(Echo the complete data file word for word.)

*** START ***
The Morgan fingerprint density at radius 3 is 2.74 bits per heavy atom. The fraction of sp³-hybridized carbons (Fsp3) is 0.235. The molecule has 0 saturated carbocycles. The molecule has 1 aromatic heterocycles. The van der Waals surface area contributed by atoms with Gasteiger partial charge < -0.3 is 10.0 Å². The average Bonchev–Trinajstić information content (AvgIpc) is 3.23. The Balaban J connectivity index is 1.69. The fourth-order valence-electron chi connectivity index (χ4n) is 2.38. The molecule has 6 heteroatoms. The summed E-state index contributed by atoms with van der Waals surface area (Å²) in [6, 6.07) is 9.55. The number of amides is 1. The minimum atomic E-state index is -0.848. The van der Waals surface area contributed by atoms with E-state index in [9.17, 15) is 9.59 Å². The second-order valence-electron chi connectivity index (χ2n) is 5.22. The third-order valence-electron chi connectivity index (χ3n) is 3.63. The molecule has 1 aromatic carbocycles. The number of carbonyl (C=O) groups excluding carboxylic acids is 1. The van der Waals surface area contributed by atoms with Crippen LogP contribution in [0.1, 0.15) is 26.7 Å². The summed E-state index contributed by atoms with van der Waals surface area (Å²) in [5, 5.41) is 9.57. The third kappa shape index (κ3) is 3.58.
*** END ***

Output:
The Morgan fingerprint density at radius 3 is 2.74 bits per heavy atom. The fraction of sp³-hybridized carbons (Fsp3) is 0.235. The molecule has 0 saturated carbocycles. The molecule has 1 aromatic heterocycles. The van der Waals surface area contributed by atoms with Gasteiger partial charge < -0.3 is 10.0 Å². The average Bonchev–Trinajstić information content (AvgIpc) is 3.23. The Balaban J connectivity index is 1.69. The fourth-order valence-electron chi connectivity index (χ4n) is 2.38. The molecule has 6 heteroatoms. The summed E-state index contributed by atoms with van der Waals surface area (Å²) in [6, 6.07) is 9.55. The number of amides is 1. The minimum atomic E-state index is -0.848. The van der Waals surface area contributed by atoms with E-state index in [9.17, 15) is 9.59 Å². The second-order valence-electron chi connectivity index (χ2n) is 5.22. The third-order valence-electron chi connectivity index (χ3n) is 3.63. The molecule has 1 aromatic carbocycles. The number of carbonyl (C=O) groups excluding carboxylic acids is 1. The van der Waals surface area contributed by atoms with Crippen LogP contribution in [0.1, 0.15) is 26.7 Å². The summed E-state index contributed by atoms with van der Waals surface area (Å²) in [5, 5.41) is 9.57. The third kappa shape index (κ3) is 3.58.